Last year was a big one for the stock market, with the S&P 500 index up 29% for 2019 through Dec. 27 and the Dow Jones industrial average up 23%.
Among Jacksonville stocks, 14 of the 20 public companies that were headquartered in Northeast Florida at the beginning of 2019 were higher for the year.
Five companies beat the S&P 500, led by Fidelity National Financial Inc. and a company spun off from Fidelity, Black Knight Inc. Both were up 43%.
Fidelity National Information Services Inc. (FIS), another company spun off from Fidelity National Financial, also beat the national indexes with a 36% gain.
FIS rose after its big acquisition of Worldpay Inc., and the two other stocks to beat the indexes also were involved with significant merger deals last year.
Advanced Disposal Services Inc. rose 37% after competitor Waste Management Inc. agreed to buy the Ponte Vedra-based company.
That deal is pending heading into 2020.
Ameris Bancorp rose 35% after growing with the acquisition of Atlanta-based Fidelity Southern Corp.
Ameris moved its executive offices from Jacksonville to Atlanta after the merger.
Fund that targeted Rayonier AM closing
Rayonier Advanced Materials Inc. was the worst-performing stock among Jacksonville-based public companies last year, dropping 65% through last weekend.
That followed a 47% drop for Rayonier AM in 2018, as the maker of cellulose specialty products has been hurt by price declines in its markets.
The poor performance likely contributed to the demise of an activist hedge fund.
Marcato Capital Management L.P. is closing “as assets have shriveled after two years of poor returns,” Reuters news service reported last week, citing unnamed sources.
One of its assets was Rayonier AM. Marcato, which was known for waging proxy fights to get directors elected to public company boards, began buying shares of Rayonier AM in late 2017.
Although the firm never publicly stated its intentions, Rayonier AM avoided a fight by agreeing to put a Marcato representative on its board in February 2018.
Marcato partner Matthew Hepler joined the board in May 2018 but resigned a year later, without any comment from Marcato or Rayonier AM.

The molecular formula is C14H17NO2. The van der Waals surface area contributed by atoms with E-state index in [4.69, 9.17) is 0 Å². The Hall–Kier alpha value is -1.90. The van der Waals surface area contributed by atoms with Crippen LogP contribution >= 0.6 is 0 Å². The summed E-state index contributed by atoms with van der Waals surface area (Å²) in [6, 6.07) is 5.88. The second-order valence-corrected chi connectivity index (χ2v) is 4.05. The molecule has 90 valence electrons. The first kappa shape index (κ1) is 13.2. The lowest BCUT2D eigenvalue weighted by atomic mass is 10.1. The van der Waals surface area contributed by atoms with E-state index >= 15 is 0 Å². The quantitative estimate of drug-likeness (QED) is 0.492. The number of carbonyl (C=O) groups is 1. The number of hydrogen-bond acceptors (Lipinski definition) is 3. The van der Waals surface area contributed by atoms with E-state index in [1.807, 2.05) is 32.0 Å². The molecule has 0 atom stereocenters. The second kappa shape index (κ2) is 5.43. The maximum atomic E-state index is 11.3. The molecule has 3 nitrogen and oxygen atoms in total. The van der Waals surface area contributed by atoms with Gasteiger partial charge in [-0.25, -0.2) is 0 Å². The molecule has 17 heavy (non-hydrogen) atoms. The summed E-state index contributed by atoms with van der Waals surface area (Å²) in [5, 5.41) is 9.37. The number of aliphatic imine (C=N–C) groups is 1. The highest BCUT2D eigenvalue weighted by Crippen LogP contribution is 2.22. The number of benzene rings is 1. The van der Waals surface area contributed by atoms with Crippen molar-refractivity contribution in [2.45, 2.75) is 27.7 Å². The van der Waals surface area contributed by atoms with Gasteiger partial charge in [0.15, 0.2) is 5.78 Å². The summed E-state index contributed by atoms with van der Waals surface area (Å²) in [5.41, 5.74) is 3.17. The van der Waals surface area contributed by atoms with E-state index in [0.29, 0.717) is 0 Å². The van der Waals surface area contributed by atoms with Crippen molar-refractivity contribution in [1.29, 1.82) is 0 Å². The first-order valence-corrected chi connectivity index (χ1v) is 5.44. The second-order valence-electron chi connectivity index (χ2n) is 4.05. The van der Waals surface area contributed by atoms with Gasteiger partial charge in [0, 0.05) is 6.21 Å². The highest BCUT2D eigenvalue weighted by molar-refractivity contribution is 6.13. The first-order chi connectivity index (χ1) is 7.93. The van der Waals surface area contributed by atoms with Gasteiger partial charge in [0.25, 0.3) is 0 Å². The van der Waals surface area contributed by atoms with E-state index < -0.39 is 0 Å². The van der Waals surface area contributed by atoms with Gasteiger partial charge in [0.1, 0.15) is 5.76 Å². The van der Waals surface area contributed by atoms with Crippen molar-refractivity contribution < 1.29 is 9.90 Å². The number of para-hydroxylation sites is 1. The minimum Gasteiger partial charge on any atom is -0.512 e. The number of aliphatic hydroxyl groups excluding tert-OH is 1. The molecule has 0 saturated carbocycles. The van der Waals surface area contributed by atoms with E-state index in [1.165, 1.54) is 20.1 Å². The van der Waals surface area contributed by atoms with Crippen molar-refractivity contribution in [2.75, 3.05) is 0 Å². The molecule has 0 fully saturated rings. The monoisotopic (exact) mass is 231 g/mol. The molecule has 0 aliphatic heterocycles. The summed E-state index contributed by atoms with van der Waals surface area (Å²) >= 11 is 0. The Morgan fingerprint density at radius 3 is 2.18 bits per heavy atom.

Marcato last spring controlled about 2.35 million Rayonier AM shares, or 4.7% of outstanding shares. The stake was reduced to 1.3 million shares in August, according to Marcato’s quarterly filing with the Securities and Exchange Commission, and its last filing in November showed no Rayonier AM shares.
Reuters said Marcato has been selling assets to raise cash to meet requests for redemptions from investors.
Staffing firm GEE Group reports loss
Jacksonville-based staffing company GEE Group Inc. last week reported a net loss of $17.8 million, or $1.50 a share, for the fiscal year ended Sept. 30.
Revenue fell 8% to $151.7 million.
The company said in a news release the lower revenue resulted from a “reduction in the number of marginally performing and underperforming full time employees in sales, recruitment and account management coupled with certain office consolidations.”
CEO Derek Dewan said in the release GEE Group is continuing a plan to streamline operations and increase productivity.
“We will continue to build on the progress made in fiscal 2019 and we expect to obtain some additional operational efficiencies and economies of scale in fiscal 2020. The cost savings expected, coupled with our anticipated revenue gains, will help GEE significantly improve its bottom line in fiscal 2020,” he said.
GEE Group also will pursue “strategic” merger and acquisition opportunities, he said.
Dewan said demand for the company’s staffing services is high.
“We anticipate that the strong employment environment experienced in the last several years will continue as we enter 2020,” he said.
“The widespread use of contingent labor, coupled with continued requirements for full time hires, will continue to benefit the staffing industry and GEE. Macroeconomic conditions are anticipated to be conducive to the continued growth and profitability of our sector and our company.”
Michaels again names a new CEO
The Michaels Companies Inc. shook up its top management Dec. 27, announcing a new CEO for the second time in less than a year.
The Texas-based arts and crafts retailer, which has a distribution center in Jacksonville, said former Walmart executive Ashley Buchanan will become CEO on April 1.
Buchanan will succeed Mark Cosby, who was brought in as interim CEO in February and became the permanent chief executive in October.
Michaels also said Chief Financial Officer Denise Paulonis is leaving at the end of January.
Like other brick-and-mortar retailers, Michaels has been struggling to grow sales. Comparable-store sales (sales at stores open for more than one year) fell 1.7% in the first three quarters of fiscal 2019 and it projects full-year comparable-store sales to be down 2%.
The company’s stock rose $1.98 to $8 Friday after the announcement.